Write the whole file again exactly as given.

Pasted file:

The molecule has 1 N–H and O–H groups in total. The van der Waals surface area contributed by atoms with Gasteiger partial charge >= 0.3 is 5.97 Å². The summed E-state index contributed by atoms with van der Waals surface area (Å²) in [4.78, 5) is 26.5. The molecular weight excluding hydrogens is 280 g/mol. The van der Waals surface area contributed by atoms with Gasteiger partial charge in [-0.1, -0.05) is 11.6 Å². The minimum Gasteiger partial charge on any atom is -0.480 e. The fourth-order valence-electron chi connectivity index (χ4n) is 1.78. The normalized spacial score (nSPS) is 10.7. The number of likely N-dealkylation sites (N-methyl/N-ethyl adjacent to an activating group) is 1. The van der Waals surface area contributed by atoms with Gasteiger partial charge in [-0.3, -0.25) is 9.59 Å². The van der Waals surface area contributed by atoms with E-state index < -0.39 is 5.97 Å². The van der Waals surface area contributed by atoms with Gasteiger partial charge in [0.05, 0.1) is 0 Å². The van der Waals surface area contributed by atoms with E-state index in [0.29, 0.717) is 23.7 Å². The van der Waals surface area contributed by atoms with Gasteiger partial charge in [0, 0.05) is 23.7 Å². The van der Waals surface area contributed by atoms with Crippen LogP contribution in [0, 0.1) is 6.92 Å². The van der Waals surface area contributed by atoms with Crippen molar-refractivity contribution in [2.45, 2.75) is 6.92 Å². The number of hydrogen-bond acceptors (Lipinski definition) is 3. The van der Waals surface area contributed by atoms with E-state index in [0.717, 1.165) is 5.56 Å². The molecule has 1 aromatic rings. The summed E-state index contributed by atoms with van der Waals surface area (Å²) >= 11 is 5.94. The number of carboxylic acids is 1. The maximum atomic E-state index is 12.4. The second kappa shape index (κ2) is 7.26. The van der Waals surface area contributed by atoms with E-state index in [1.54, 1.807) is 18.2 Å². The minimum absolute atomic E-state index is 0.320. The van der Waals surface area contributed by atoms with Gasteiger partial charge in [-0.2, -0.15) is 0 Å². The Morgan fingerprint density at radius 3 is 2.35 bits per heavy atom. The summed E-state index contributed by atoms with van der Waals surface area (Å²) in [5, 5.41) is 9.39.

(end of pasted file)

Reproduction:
The molecule has 1 N–H and O–H groups in total. The van der Waals surface area contributed by atoms with Gasteiger partial charge >= 0.3 is 5.97 Å². The summed E-state index contributed by atoms with van der Waals surface area (Å²) in [4.78, 5) is 26.5. The molecular weight excluding hydrogens is 280 g/mol. The van der Waals surface area contributed by atoms with Gasteiger partial charge in [-0.1, -0.05) is 11.6 Å². The minimum Gasteiger partial charge on any atom is -0.480 e. The fourth-order valence-electron chi connectivity index (χ4n) is 1.78. The normalized spacial score (nSPS) is 10.7. The number of likely N-dealkylation sites (N-methyl/N-ethyl adjacent to an activating group) is 1. The van der Waals surface area contributed by atoms with Gasteiger partial charge in [-0.3, -0.25) is 9.59 Å². The van der Waals surface area contributed by atoms with E-state index < -0.39 is 5.97 Å². The van der Waals surface area contributed by atoms with Gasteiger partial charge in [0.05, 0.1) is 0 Å². The van der Waals surface area contributed by atoms with E-state index in [0.29, 0.717) is 23.7 Å². The van der Waals surface area contributed by atoms with Gasteiger partial charge in [0, 0.05) is 23.7 Å². The van der Waals surface area contributed by atoms with Crippen LogP contribution in [0, 0.1) is 6.92 Å². The van der Waals surface area contributed by atoms with Crippen molar-refractivity contribution in [2.45, 2.75) is 6.92 Å². The number of hydrogen-bond acceptors (Lipinski definition) is 3. The van der Waals surface area contributed by atoms with E-state index in [0.717, 1.165) is 5.56 Å². The molecule has 1 aromatic rings. The summed E-state index contributed by atoms with van der Waals surface area (Å²) >= 11 is 5.94. The number of carboxylic acids is 1. The maximum atomic E-state index is 12.4. The second kappa shape index (κ2) is 7.26. The van der Waals surface area contributed by atoms with E-state index in [1.54, 1.807) is 18.2 Å². The minimum absolute atomic E-state index is 0.320. The van der Waals surface area contributed by atoms with Gasteiger partial charge in [-0.2, -0.15) is 0 Å². The Morgan fingerprint density at radius 3 is 2.35 bits per heavy atom. The summed E-state index contributed by atoms with van der Waals surface area (Å²) in [5, 5.41) is 9.39.